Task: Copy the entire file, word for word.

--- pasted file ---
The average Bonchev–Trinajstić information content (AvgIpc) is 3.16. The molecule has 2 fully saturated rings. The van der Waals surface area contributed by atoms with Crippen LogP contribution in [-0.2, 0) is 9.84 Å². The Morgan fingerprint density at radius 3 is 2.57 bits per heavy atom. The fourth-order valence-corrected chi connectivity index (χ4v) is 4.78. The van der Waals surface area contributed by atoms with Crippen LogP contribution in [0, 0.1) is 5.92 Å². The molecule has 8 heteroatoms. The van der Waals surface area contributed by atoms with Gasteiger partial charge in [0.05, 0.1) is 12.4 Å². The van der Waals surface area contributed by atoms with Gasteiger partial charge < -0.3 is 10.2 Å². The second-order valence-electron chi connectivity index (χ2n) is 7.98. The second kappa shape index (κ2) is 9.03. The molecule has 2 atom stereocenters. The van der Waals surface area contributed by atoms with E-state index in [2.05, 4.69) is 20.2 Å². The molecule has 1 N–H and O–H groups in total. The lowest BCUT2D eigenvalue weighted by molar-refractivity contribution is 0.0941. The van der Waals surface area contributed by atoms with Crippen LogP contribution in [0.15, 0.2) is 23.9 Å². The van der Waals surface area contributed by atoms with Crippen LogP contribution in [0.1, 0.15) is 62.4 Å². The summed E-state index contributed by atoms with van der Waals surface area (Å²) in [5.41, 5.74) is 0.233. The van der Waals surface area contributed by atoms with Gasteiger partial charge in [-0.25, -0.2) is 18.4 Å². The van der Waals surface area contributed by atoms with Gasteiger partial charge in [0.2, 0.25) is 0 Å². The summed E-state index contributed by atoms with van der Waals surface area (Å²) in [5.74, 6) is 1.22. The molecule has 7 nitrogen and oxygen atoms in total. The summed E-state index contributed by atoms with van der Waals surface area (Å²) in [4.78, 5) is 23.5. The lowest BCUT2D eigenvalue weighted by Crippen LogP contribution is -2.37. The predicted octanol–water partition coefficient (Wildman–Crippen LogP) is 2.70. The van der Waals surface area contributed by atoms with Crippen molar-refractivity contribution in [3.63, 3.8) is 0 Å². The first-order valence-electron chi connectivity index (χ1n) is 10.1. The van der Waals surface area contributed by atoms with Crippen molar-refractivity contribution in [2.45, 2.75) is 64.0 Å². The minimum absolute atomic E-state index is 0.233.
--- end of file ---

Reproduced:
The average Bonchev–Trinajstić information content (AvgIpc) is 3.16. The molecule has 2 fully saturated rings. The van der Waals surface area contributed by atoms with Crippen LogP contribution in [-0.2, 0) is 9.84 Å². The Morgan fingerprint density at radius 3 is 2.57 bits per heavy atom. The fourth-order valence-corrected chi connectivity index (χ4v) is 4.78. The van der Waals surface area contributed by atoms with Crippen LogP contribution in [0, 0.1) is 5.92 Å². The molecule has 8 heteroatoms. The van der Waals surface area contributed by atoms with Gasteiger partial charge in [0.05, 0.1) is 12.4 Å². The van der Waals surface area contributed by atoms with Gasteiger partial charge < -0.3 is 10.2 Å². The second-order valence-electron chi connectivity index (χ2n) is 7.98. The second kappa shape index (κ2) is 9.03. The molecule has 2 atom stereocenters. The van der Waals surface area contributed by atoms with E-state index in [2.05, 4.69) is 20.2 Å². The molecule has 1 N–H and O–H groups in total. The lowest BCUT2D eigenvalue weighted by molar-refractivity contribution is 0.0941. The van der Waals surface area contributed by atoms with Crippen LogP contribution in [0.15, 0.2) is 23.9 Å². The van der Waals surface area contributed by atoms with Crippen LogP contribution in [0.1, 0.15) is 62.4 Å². The summed E-state index contributed by atoms with van der Waals surface area (Å²) in [5.41, 5.74) is 0.233. The van der Waals surface area contributed by atoms with Gasteiger partial charge in [-0.25, -0.2) is 18.4 Å². The van der Waals surface area contributed by atoms with Gasteiger partial charge in [0.2, 0.25) is 0 Å². The summed E-state index contributed by atoms with van der Waals surface area (Å²) in [5.74, 6) is 1.22. The molecule has 7 nitrogen and oxygen atoms in total. The summed E-state index contributed by atoms with van der Waals surface area (Å²) in [4.78, 5) is 23.5. The lowest BCUT2D eigenvalue weighted by Crippen LogP contribution is -2.37. The predicted octanol–water partition coefficient (Wildman–Crippen LogP) is 2.70. The van der Waals surface area contributed by atoms with Crippen molar-refractivity contribution in [3.63, 3.8) is 0 Å². The first-order valence-electron chi connectivity index (χ1n) is 10.1. The van der Waals surface area contributed by atoms with Crippen molar-refractivity contribution in [2.45, 2.75) is 64.0 Å². The minimum absolute atomic E-state index is 0.233.